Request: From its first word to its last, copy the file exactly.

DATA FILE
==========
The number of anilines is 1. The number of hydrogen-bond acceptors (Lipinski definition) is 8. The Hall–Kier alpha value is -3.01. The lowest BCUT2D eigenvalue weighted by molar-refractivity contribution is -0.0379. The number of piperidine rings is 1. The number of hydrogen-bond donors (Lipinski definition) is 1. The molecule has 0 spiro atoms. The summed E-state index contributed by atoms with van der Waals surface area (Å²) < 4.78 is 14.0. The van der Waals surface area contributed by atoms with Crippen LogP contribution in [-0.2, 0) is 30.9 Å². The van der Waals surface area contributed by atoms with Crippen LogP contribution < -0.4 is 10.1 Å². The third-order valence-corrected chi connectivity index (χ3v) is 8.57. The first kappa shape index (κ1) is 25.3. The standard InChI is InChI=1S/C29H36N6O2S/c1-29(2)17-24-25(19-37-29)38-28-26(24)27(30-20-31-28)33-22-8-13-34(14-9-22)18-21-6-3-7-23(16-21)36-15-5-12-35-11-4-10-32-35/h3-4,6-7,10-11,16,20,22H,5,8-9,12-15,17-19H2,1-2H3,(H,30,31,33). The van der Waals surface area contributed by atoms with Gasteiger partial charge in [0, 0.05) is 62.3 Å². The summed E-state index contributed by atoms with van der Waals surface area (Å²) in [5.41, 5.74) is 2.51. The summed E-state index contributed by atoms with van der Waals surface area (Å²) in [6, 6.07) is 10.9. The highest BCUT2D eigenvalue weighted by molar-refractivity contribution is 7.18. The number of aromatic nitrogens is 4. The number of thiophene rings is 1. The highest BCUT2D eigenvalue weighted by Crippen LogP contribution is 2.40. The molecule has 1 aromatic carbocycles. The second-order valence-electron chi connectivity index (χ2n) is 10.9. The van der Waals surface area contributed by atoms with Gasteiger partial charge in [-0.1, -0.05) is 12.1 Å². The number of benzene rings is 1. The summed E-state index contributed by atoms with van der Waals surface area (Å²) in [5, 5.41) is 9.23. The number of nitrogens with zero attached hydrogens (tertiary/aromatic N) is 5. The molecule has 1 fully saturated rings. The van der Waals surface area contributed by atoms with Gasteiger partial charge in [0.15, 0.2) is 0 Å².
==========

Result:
The number of anilines is 1. The number of hydrogen-bond acceptors (Lipinski definition) is 8. The Hall–Kier alpha value is -3.01. The lowest BCUT2D eigenvalue weighted by molar-refractivity contribution is -0.0379. The number of piperidine rings is 1. The number of hydrogen-bond donors (Lipinski definition) is 1. The molecule has 0 spiro atoms. The summed E-state index contributed by atoms with van der Waals surface area (Å²) < 4.78 is 14.0. The van der Waals surface area contributed by atoms with Crippen LogP contribution in [-0.2, 0) is 30.9 Å². The van der Waals surface area contributed by atoms with Crippen LogP contribution < -0.4 is 10.1 Å². The third-order valence-corrected chi connectivity index (χ3v) is 8.57. The first kappa shape index (κ1) is 25.3. The standard InChI is InChI=1S/C29H36N6O2S/c1-29(2)17-24-25(19-37-29)38-28-26(24)27(30-20-31-28)33-22-8-13-34(14-9-22)18-21-6-3-7-23(16-21)36-15-5-12-35-11-4-10-32-35/h3-4,6-7,10-11,16,20,22H,5,8-9,12-15,17-19H2,1-2H3,(H,30,31,33). The van der Waals surface area contributed by atoms with Gasteiger partial charge in [0, 0.05) is 62.3 Å². The summed E-state index contributed by atoms with van der Waals surface area (Å²) in [5.41, 5.74) is 2.51. The summed E-state index contributed by atoms with van der Waals surface area (Å²) in [6, 6.07) is 10.9. The highest BCUT2D eigenvalue weighted by molar-refractivity contribution is 7.18. The number of aromatic nitrogens is 4. The number of thiophene rings is 1. The highest BCUT2D eigenvalue weighted by Crippen LogP contribution is 2.40. The molecule has 1 aromatic carbocycles. The second-order valence-electron chi connectivity index (χ2n) is 10.9. The van der Waals surface area contributed by atoms with Gasteiger partial charge in [-0.1, -0.05) is 12.1 Å². The number of benzene rings is 1. The summed E-state index contributed by atoms with van der Waals surface area (Å²) in [5, 5.41) is 9.23. The number of nitrogens with zero attached hydrogens (tertiary/aromatic N) is 5. The molecule has 1 fully saturated rings. The van der Waals surface area contributed by atoms with Gasteiger partial charge in [0.15, 0.2) is 0 Å².